10 Essential Password Security Best Practices

Posted on by Todd Terwillegar
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If you’re in any way vigilant about online security, you undoubtedly have a different, complicated password for every protected online resource that you use. Also, because you’re vigilant, you might sometimes have trouble remembering passwords. But weak passwords won't stand up to security issues from hackers.

Passwords are a pain, but strong passwords are also a necessary means of defense against hackers who won’t stop at anything to gain access to your accounts. It’s worth the time and effort to keep hackers off-balance with smart, extremely strong passwords that (hopefully) you can still remember. 

That is why as Liquid Web celebrates World Password Day coming up on May 5th, 2022, we are sharing password security best practices, common passwords you should never use, mistakes to avoid, ways hackers gain passwords, and the one thing everyone wants to know: how to make a strong password.

10 Password Security Best Practices in 2022

Here are the top security best practices around how to make a strong password in 2022:

1. Unique Passwords for Each Account

Use different passwords for different accounts, so if one is compromised, the others are not. This will avoid attack types such as credential-stuffing attacks, where hackers use stolen credentials on other common platforms in hopes to gain entry.

2. Characters and Symbols Instead of Letters

Phrases using symbols like a smiley face ":)" instead of using the word happy, or replacing the word “to” with the number “2”. Using characters and symbols in place of letters can make your password more difficult to guess for hackers or brute force attack techniques.

3. Try Passphrases

One of the most important password security best practices to employ is to use passphrases with words that don’t normally go together instead of easily-forgettable, long-character passwords. Passwords like “puppy airplane eating banana” are more easily remembered and less likely to be hacked than “puppy running around yard.” Use at least four words as part of your passphrase.

4. At Least 12 Characters in Length

For the best password security, our best practices recommend using at least twelve characters of interchangeable lower case, upper case, symbols, and numbers within your password, regardless of if you use a passphrase or not. Password length is more important for security than using numbers, characters, or symbols alone. Password length is a leading indicator of how long it may take for a password to be cracked by a brute force attack or other hacker password-cracking algorithm.

5. Analyze Password Strength

Always check your password strength. Most sites allow for a password analyzer to communicate how strong or weak your password may be. Pay attention to the analyzer results and alter your password accordingly to make it stronger.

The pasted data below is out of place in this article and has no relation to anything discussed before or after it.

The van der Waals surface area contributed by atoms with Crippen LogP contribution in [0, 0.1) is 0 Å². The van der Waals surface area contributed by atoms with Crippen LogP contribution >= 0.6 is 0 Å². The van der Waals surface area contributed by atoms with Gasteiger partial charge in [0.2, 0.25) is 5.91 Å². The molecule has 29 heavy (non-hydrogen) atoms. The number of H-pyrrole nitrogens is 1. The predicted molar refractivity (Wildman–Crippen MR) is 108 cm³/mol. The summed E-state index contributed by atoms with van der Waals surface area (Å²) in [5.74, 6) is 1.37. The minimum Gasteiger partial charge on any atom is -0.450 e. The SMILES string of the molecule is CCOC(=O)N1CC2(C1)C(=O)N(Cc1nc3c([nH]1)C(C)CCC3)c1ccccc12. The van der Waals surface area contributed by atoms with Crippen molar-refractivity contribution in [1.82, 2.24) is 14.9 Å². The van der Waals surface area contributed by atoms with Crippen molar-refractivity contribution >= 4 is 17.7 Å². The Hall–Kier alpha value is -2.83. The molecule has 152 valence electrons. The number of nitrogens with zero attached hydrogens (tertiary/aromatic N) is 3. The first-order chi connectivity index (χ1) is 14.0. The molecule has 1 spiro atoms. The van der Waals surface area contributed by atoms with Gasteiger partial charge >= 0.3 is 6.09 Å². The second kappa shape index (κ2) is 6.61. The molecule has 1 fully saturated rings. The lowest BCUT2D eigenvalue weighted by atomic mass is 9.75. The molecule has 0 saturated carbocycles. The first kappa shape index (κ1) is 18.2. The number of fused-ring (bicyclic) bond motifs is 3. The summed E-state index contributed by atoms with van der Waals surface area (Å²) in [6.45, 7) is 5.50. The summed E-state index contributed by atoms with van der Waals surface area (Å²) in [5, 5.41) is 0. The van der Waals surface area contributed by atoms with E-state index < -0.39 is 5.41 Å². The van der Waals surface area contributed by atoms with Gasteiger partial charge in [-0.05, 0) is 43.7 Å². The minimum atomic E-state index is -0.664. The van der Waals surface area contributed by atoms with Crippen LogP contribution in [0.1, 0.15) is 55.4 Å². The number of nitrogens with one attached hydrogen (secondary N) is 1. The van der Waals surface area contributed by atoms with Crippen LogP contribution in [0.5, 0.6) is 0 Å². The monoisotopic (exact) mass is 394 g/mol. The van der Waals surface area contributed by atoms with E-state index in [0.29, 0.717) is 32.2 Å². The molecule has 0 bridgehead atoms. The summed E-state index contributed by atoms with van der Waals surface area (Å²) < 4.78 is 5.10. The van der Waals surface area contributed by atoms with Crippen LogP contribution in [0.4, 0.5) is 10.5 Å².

Interested in how to make a strong password? Nexcess offers a unique Password Generator tool that allows you to generate complicated passwords, generate passphrases, or even check the strength of your existing passwords easily and securely.

6. Change Password Quarterly

Passwords can still be guessed or cracked, given enough time. That is why you should change your password every 60-90 days on user-level accounts. This ensures hackers using social engineering, brute force, and credential-stuffing attacks cannot use your older passwords to gain access to your systems or data.

7. Enable Two-Factor Authentication

Employ Two-Factor Authentication (2FA), also known as Multi-Factor Authentication. This uses a text-based or application-based authentication method to verify your identity prior to access. Even if a hacker gains your password in some fashion, they will not be able to access your systems without access to your phone as well.

8. Use a Password Manager

And lastly, invest in a password manager. Password managers use multiple forms of encryption to ensure that your passwords are even harder to crack and allow you to only need to remember one password. Passphrases are perfect for use as your password manager master password, and then you can use extremely difficult passwords for your other user-level accounts and systems.

9. Check Your Username and Password Against Data Breach

Another password security best practice is to use a security tool such as Have I Been Pwned to check and see if your credentials were included in any recent data breaches globally. This allows you to make educated decisions about which passwords might need to be changed immediately.

10. Never Use Personal Information in a Password

Never use your first name, last name, age, birthday, phone number, address, bank account, or any other sensitive personal information as part of your password. Don’t even use your dog’s name or your favorite travel spot. Doing so makes social engineering attackers' jobs easier; most of this information is available on your Facebook account, which is public information.

There are three types of password managers: offline-based, browser-based, and application-based.

What are the Most Common Passwords?